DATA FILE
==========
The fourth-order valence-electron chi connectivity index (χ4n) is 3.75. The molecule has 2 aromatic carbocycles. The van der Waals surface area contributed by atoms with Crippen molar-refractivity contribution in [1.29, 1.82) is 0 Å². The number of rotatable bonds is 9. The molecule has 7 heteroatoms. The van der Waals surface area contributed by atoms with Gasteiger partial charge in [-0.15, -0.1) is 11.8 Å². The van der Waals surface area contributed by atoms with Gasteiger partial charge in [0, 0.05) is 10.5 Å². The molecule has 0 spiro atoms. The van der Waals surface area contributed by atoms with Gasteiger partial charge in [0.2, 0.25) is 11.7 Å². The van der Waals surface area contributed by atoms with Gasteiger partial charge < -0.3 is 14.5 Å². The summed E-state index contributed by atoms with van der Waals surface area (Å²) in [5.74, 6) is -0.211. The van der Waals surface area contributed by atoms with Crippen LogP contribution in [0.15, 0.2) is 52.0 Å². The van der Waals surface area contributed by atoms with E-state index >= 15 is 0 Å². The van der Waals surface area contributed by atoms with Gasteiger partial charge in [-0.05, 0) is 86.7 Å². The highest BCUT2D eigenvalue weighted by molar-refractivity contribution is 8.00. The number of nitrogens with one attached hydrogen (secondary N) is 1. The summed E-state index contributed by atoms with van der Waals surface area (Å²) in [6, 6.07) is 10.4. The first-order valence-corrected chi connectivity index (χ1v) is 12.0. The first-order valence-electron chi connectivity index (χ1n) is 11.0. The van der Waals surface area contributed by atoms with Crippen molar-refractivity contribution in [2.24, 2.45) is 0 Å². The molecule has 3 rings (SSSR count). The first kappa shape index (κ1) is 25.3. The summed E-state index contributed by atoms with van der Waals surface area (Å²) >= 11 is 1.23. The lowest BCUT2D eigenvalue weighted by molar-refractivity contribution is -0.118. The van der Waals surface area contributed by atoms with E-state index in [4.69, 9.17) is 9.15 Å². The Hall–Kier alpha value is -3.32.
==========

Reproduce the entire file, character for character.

The fourth-order valence-electron chi connectivity index (χ4n) is 3.75. The molecule has 2 aromatic carbocycles. The van der Waals surface area contributed by atoms with Crippen molar-refractivity contribution in [1.29, 1.82) is 0 Å². The number of rotatable bonds is 9. The molecule has 7 heteroatoms. The van der Waals surface area contributed by atoms with Gasteiger partial charge in [-0.15, -0.1) is 11.8 Å². The van der Waals surface area contributed by atoms with Gasteiger partial charge in [0, 0.05) is 10.5 Å². The molecule has 0 spiro atoms. The van der Waals surface area contributed by atoms with Gasteiger partial charge in [0.2, 0.25) is 11.7 Å². The van der Waals surface area contributed by atoms with Gasteiger partial charge < -0.3 is 14.5 Å². The summed E-state index contributed by atoms with van der Waals surface area (Å²) in [5.74, 6) is -0.211. The van der Waals surface area contributed by atoms with Crippen LogP contribution in [0.15, 0.2) is 52.0 Å². The van der Waals surface area contributed by atoms with E-state index >= 15 is 0 Å². The van der Waals surface area contributed by atoms with Gasteiger partial charge in [-0.05, 0) is 86.7 Å². The highest BCUT2D eigenvalue weighted by molar-refractivity contribution is 8.00. The number of nitrogens with one attached hydrogen (secondary N) is 1. The summed E-state index contributed by atoms with van der Waals surface area (Å²) in [6, 6.07) is 10.4. The first-order valence-corrected chi connectivity index (χ1v) is 12.0. The first-order valence-electron chi connectivity index (χ1n) is 11.0. The van der Waals surface area contributed by atoms with Crippen molar-refractivity contribution in [2.24, 2.45) is 0 Å². The molecule has 3 rings (SSSR count). The first kappa shape index (κ1) is 25.3. The summed E-state index contributed by atoms with van der Waals surface area (Å²) >= 11 is 1.23. The lowest BCUT2D eigenvalue weighted by molar-refractivity contribution is -0.118. The van der Waals surface area contributed by atoms with E-state index in [4.69, 9.17) is 9.15 Å². The Hall–Kier alpha value is -3.32.